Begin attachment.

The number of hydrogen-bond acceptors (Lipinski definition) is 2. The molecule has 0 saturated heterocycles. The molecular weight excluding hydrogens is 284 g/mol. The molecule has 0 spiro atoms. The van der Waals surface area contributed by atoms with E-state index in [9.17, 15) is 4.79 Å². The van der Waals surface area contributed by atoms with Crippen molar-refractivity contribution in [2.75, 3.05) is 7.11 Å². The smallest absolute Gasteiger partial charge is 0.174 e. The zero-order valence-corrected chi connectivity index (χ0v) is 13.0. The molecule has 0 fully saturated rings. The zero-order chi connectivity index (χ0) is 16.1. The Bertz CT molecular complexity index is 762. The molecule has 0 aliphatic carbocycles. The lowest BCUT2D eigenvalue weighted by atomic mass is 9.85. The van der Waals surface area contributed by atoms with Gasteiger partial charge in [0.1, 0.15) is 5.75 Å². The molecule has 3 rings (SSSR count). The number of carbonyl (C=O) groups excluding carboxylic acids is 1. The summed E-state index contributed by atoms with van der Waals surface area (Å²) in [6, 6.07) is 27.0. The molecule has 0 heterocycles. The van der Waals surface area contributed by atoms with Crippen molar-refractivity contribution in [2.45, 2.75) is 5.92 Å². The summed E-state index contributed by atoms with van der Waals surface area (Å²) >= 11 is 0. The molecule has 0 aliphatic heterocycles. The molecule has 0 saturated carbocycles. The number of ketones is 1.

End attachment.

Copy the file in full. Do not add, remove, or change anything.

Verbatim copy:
The number of hydrogen-bond acceptors (Lipinski definition) is 2. The molecule has 0 saturated heterocycles. The molecular weight excluding hydrogens is 284 g/mol. The molecule has 0 spiro atoms. The van der Waals surface area contributed by atoms with E-state index in [9.17, 15) is 4.79 Å². The van der Waals surface area contributed by atoms with Crippen molar-refractivity contribution in [2.75, 3.05) is 7.11 Å². The smallest absolute Gasteiger partial charge is 0.174 e. The zero-order valence-corrected chi connectivity index (χ0v) is 13.0. The molecule has 0 fully saturated rings. The zero-order chi connectivity index (χ0) is 16.1. The Bertz CT molecular complexity index is 762. The molecule has 0 aliphatic carbocycles. The lowest BCUT2D eigenvalue weighted by atomic mass is 9.85. The van der Waals surface area contributed by atoms with Gasteiger partial charge in [0.1, 0.15) is 5.75 Å². The molecule has 3 rings (SSSR count). The number of carbonyl (C=O) groups excluding carboxylic acids is 1. The summed E-state index contributed by atoms with van der Waals surface area (Å²) in [6, 6.07) is 27.0. The molecule has 0 heterocycles. The van der Waals surface area contributed by atoms with Crippen molar-refractivity contribution in [2.45, 2.75) is 5.92 Å². The summed E-state index contributed by atoms with van der Waals surface area (Å²) >= 11 is 0. The molecule has 0 aliphatic heterocycles. The molecule has 0 saturated carbocycles. The number of ketones is 1.